March ’24 at-a-glance … environment

SEC finalizes disclosure rule for climate-related risks

The Securities and Exchange Commission (SEC) issued a final rule requiring most publicly traded companies (and potentially those with public debt) to disclose climate-related risks in their registration statements and annual reports. Companies will be required to disclose Scope 1 direct emissions and Scope 2 indirect emissions. The requirement to report Scope 3 emissions from companies’ supply chains and users of their products was removed from the final rule. Disclosure is required 18 months after the final rule appears in the Federal Register.  

Numerous legal challenges have already been filed. On Friday, March 15, the U.S. Court of Appeals for the Fifth Circuit issued a temporary stay on the Final Rule’s implementation. These challenges will likely be consolidated into a potential Supreme Court review. NAFEM will monitor developments and provide further updates in the weeks ahead. 

California natural gas bans overruled unless Supreme Court intervenes 

A federal appeals court has declined to rehear the April 2023 decision by the Ninth Circuit Court of Appeals to overturn the Berkeley, California ban on natural gas hookups in new buildings. Unless the state Supreme Court decides to hear the case, this decision effectively makes bans against new natural gas hookups illegal in California. More than 75 California cities had gas bans on the books.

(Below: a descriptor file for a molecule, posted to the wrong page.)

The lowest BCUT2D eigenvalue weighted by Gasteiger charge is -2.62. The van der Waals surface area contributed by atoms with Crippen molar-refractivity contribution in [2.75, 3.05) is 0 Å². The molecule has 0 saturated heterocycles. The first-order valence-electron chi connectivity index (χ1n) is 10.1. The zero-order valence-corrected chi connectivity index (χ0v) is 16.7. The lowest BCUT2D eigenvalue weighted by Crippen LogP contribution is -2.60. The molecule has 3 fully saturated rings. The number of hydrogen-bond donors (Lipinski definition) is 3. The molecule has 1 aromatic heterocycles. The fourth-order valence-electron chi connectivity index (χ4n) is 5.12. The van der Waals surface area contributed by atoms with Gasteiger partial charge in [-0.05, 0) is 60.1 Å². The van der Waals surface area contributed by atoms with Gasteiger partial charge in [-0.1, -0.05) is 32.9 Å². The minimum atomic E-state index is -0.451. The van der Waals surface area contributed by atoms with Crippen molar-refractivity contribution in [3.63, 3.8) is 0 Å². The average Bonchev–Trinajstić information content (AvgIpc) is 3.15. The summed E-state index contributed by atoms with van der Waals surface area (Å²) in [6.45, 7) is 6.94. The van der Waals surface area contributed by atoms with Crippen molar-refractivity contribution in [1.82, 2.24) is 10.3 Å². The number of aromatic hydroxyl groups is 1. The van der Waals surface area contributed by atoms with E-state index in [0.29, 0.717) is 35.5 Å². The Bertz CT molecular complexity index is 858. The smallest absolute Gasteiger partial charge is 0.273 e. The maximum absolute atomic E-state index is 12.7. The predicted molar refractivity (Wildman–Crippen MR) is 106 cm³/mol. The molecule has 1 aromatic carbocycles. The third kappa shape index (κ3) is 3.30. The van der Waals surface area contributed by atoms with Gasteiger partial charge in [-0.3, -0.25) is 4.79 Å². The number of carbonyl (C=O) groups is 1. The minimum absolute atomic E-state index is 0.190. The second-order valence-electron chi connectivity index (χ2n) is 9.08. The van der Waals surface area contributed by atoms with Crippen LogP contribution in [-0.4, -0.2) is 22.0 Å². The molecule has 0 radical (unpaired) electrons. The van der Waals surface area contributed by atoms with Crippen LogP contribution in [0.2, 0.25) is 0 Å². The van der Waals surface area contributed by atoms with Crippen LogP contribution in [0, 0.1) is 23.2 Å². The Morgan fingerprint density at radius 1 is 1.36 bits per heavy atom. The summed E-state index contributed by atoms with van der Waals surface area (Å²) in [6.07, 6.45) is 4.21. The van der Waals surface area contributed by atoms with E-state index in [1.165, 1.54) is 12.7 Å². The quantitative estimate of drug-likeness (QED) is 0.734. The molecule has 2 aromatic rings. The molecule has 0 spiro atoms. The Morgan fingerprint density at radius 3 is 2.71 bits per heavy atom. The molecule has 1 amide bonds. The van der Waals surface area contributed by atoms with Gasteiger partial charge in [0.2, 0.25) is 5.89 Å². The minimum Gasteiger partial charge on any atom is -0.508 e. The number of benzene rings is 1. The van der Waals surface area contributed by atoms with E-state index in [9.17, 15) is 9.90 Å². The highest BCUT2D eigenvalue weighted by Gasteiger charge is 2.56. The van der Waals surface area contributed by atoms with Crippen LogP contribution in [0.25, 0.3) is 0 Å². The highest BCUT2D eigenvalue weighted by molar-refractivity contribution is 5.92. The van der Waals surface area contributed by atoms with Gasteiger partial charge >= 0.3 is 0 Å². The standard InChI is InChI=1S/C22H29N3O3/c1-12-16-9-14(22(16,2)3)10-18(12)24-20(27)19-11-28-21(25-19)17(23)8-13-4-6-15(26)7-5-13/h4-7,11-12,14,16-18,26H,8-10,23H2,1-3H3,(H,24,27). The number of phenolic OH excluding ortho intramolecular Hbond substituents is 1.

New York is the first state to ban natural gas and other fossil fuels in most new buildings. The ban applies to new buildings shorter than seven stories by 2026, and taller buildings by 2029. More than 100 U.S. cities have moved to restrict gas-powered appliances. Most of these bans focus on new construction. It is unclear how they will proceed given the California decision. 

Wisconsin considers PFAS ban 

Wisconsin joins the growing list of states proposing to ban intentionally added PFAS in cookware and other items. If Senate Bill 1093 advances, it would be effective Jan. 1, 2028 and establish penalties of $100 per product per day.   

NY State considers tightening HFC standards 

Proposed hydrofluorocarbon (HFC) reductions in New York State could impact manufacturers of automatic commercial icemakers (ACIM) and commercial refrigeration equipment (CRE). Comments were due March 19.